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Cablegate: Action Request: Demining Assistance For

This record is a partial extract of the original cable. The full text of the original cable is not available.






E.O. 12958: N/A
SUBJECT: ACTION REQUEST: Demining assistance for
Sri Lanka

Refs: (A) Colombo-SA/INS 01/02/03 Fax

- (B) 02 Colombo 2022, and previous

1. (U) This message is Sensitive but Unclassified --
Please handle accordingly. Message contains an
**ACTION REQUEST** -- Please see Para 8.

2. (SBU) SUMMARY: Mines/UXO are a serious problem in
Sri Lanka. After a very successful stint, the U.S.-
sponsored QRDF program ended operations in late 2002.
Mission has recently learned that a follow-on demining
program involving DoD-run training has been postponed.
We request that Washington continue to push hard for the
implementation of this program. We also request that
Department examine putting in place other programs, such
as the Marshall Legacy Institute's Mine Dog Program. We
believe strongly that demining reinforces U.S. policy
goals in Sri Lanka, and request that Department initiate
a bottom-up review of how we can re-establish our
presence in this key area ASAP. END SUMMARY.

3. (U) SCOPE OF PROBLEM: Sri Lanka has a serious
mine/unexploded ordnance (UXO) problem. According to
UNDP estimates, there are an estimated 100-150,000 mines
in Jaffna. There also could be up to 400,000 mines in
the Wanni region in the north, which is controlled by
the Liberation Tigers of Tamil Eelam (LTTE). The degree
of the problem in the east is not clear, but there are
believed to be some mines and significant UXO. The UN
estimates that 10-20 Sri Lankans are killed or injured
in mine/UXO accidents each month. There are fears that
these figures could spike due to the steady return of
displaced persons (IDP's) to points of origin in the
north and east. (Note: Since the peace process began
in December 2001, over 230,000 IDP's have returned to
their home areas and the figure continues to surge

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4. (U) U.S. EFFORTS: After approximately seven months
of operation, the U.S.-sponsored Quick Reaction Demining
Force (QRDF) wrapped up its work in Jaffna in late
October 2002. At the completion of its operations, the
QRDF had cleared to international humanitarian demining
standards approximately 122,000 square meters, and
removed 980 mines and 42 pieces of UXO. As reviewed in
Ref B, the QRDF effort received widespread acclaim in
Sri Lanka. While performing practical work that is
allowing for the safe return of displaced persons to
demined areas, the QRDF became a symbol of our support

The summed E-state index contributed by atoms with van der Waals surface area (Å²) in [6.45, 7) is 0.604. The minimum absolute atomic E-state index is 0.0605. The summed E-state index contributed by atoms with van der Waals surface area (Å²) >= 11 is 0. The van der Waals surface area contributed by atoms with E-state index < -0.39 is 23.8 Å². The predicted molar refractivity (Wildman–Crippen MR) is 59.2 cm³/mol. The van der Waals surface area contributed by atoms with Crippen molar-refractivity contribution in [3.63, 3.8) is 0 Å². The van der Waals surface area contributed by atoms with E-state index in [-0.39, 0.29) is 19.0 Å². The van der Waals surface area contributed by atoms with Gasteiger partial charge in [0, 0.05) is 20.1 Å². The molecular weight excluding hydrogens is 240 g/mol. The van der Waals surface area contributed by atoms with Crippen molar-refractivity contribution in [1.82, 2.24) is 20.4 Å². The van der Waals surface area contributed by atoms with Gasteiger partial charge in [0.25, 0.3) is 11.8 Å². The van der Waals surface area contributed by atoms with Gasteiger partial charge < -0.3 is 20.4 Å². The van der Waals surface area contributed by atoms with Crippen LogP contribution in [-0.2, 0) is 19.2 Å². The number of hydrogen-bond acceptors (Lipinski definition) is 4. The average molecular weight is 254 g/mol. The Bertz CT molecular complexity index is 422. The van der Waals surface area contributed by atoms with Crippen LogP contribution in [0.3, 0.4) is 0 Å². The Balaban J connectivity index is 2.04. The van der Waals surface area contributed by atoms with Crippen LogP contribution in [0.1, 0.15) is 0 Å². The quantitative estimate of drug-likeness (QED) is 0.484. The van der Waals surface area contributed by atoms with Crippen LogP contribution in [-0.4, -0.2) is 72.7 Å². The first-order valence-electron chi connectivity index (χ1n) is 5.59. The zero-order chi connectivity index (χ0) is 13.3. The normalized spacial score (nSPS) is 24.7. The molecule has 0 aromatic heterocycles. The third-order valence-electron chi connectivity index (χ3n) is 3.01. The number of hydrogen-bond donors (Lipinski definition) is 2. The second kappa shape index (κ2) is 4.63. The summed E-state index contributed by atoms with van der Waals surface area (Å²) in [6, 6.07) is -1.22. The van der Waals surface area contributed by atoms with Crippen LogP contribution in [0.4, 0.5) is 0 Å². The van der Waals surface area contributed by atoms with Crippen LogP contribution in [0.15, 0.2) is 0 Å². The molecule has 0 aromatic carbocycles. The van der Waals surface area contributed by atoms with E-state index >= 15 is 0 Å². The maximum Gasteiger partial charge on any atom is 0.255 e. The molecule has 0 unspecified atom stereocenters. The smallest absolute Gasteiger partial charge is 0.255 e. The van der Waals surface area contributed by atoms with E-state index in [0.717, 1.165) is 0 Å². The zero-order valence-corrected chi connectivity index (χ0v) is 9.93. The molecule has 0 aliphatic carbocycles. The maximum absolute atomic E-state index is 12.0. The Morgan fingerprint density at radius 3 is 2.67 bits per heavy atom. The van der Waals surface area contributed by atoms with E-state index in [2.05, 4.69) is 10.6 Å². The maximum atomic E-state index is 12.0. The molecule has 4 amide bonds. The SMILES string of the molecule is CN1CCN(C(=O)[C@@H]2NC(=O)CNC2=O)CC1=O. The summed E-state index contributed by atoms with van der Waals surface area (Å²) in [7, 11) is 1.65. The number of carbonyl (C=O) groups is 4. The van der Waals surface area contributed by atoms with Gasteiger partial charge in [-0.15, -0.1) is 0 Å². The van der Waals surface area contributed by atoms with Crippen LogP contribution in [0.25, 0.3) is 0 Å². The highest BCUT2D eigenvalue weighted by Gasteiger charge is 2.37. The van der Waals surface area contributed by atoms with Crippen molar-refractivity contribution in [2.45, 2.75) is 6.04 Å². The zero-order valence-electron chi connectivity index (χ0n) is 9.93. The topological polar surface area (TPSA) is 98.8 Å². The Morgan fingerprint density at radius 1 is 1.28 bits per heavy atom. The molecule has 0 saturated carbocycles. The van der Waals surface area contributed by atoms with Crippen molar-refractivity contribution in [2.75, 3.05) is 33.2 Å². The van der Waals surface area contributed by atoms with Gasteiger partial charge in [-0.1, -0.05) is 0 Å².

for the GSL's peace initiative and garnered highly
positive press coverage for the U.S.

5. (SBU) The QRDF program was especially impressive in
light of the fact that other donors have been slow to
assist Sri Lanka, mainly because the GSL has not signed
the Ottawa Convention banning the use of mines. While
showing some signs of life of late, the UN program has
yet to get off the ground in any significant way. In
the meantime, the GSL and LTTE are implementing demining
programs, but neither side is well-trained nor capable
of clearing land to international humanitarian demining

6. (SBU) NEXT STEPS: With the QRDF's departure, the
next step in U.S. demining assistance was supposed to be
a large-scale DoD-run training program for Sri Lankan
military personnel and civilians, which was publicly
slated to start as early as January 2003. The Sri
Lankan government had signed off on this program and was
looking forward to its start-up. We now understand,
however, that implementation of this program has been
postponed until later this year because personnel
resources are needed elsewhere. While Mission
understands there are other pressing needs
internationally, Mission requests that Department
continue to push hard for the implementation of the DoD-
run program as soon as possible.

7. (U) Mission also requests that Washington examine
putting in place other demining programs, such as the
Mine Detection Dog Partnership Program proposed by the
Marshall Legacy Institute (MLI). MLI President Perry
Baltimore recently visited Sri Lanka and discussed his
organization's proposed program with Mission, and
government and international organization
representatives. MLI's proposal seemed extremely
sensible and was very well-received. (Note: Mission
has sent SA/INS a fax containing MLI's latest update on
its proposal.) In addition to the MLI proposal, we
request that Department review other possible demining
programs that could be implemented in Sri Lanka in short
order -- and at least in the interim until the DoD-run
training program is up-and-running.

strongly that demining reinforces our foreign and
humanitarian policy goals in Sri Lanka by providing
"quick impact" support for the peace process. Along the
lines set out in Paras 6-7, we request that Department
initiate a bottom-up review of how the U.S. can re-
establish a presence in this key area ASAP. We would
like to brief the GSL very soon on U.S. plans and would
appreciate a response on what is feasible by January 15.

9. (U) Minimize considered.


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